Film & Television

Melissa McCarthy Isn’t Funny in ‘Can You Ever Forgive Me?’ — She’s Marvelous

Despite Lee’s personality flaws, we do root for her, which is a testament to McCarthy’s fine work. Lee isn’t very nice, but she’s an underdog fighting against a system that’s unfair in her own very creative way. Her friendship with Jack (who isn’t very nice either) is oddly symbiotic, and Grant’s performance, every bit as powerful as McCarthy’s, helps bring this oddest of odd couples to life. When they break up, thanks to a confluence of unfortunate events, the loss—for both of them—is great.

Lee is severely relationship-challenged. Her ex-lover Elaine (Anna Deavere Smith, in a cameo that’s much too brief) left because Lee couldn’t connect. A potential new partner, bookstore owner Anna (Dolly Wells) may or may not be interested, but wants Lee to read her short stories. McCarthy manages to fully inhabit all of Lee’s horrible attributes, while making her human as well. We don’t necessarily like her, certainly wouldn’t like her in real life, but we feel compassion toward her.

It took several years for Can You Ever Forgive Me? to make it to the screen. At one point, Julianne Moore was to play Lee, with Holofcener directing. When Moore dropped out, McCarthy, whose husband, Ben Falcone, had already been cast in a smaller role, was excited to come onboard.

“Lee is someone I found engaging,” she explains, “and I wanted to look at the heart of why she did troubling things.”

As far as the film is concerned, McCarthy has a lofty goal, “I hope people will think about seeing the invisible people who are around them all the time. Lee and Jack were just people no one looked at. No one passed by Lee and thought, ‘I wonder if she’s remarkable.’ They were just invisible. How many people do we pass each day that we don’t even look at? Especially today. I hope people look up and actually see people.”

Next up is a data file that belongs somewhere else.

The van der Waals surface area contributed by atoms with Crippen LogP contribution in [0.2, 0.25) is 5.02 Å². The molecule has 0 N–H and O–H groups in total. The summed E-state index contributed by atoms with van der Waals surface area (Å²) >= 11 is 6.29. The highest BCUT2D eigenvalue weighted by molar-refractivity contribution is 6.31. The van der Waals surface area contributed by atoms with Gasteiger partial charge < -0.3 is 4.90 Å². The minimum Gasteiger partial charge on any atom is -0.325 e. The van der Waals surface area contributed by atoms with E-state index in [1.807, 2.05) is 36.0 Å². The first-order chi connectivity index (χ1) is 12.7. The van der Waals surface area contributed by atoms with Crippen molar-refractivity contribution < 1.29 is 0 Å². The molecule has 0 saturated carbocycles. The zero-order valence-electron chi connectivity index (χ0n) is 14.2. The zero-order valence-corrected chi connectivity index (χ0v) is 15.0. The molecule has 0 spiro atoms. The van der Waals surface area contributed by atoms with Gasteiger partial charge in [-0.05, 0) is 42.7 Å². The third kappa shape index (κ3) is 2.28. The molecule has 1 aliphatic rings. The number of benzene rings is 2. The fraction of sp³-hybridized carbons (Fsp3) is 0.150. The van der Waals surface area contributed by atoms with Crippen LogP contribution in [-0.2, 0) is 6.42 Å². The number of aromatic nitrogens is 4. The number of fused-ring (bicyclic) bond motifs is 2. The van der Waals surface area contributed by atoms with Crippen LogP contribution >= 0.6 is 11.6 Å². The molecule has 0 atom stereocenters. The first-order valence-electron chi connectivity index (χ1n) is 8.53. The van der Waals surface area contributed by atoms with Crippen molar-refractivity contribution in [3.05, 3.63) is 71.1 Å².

In addition to the excellent character work with McCarthy and all her actors, Heller deftly re-creates the New York City of the early 1990s. It was still possible to live in a crappy apartment on the Upper West Side then (they’ve pretty much disappeared now, along with Manhattan’s middle class). There were no cell phones; Lee and Jack make a cruel but well-deserved crank call from a pay phone to a snotty bookstore clerk. And, in the gay community, AIDS was either a constant threat or a terminal reality.

When asked if Can You Ever Forgive Me? glorifies Israel’s short-lived life of crime, Heller replies with wit: “You know, the thing is, a few people kind of asked us, ‘Do you think that this will spring up more forgeries, literary forgeries, because they’ll see how easy it was for Lee to get away with it?’ And I think, Not at all, because she only got away with it because she was such a great talent. I mean, very few people can write like Dorothy Parker.”

And it turns out that very few actresses have the depth and breadth of talent of Melissa McCarthy. I hope there are many more roles like Lee Israel in her (and our) future!

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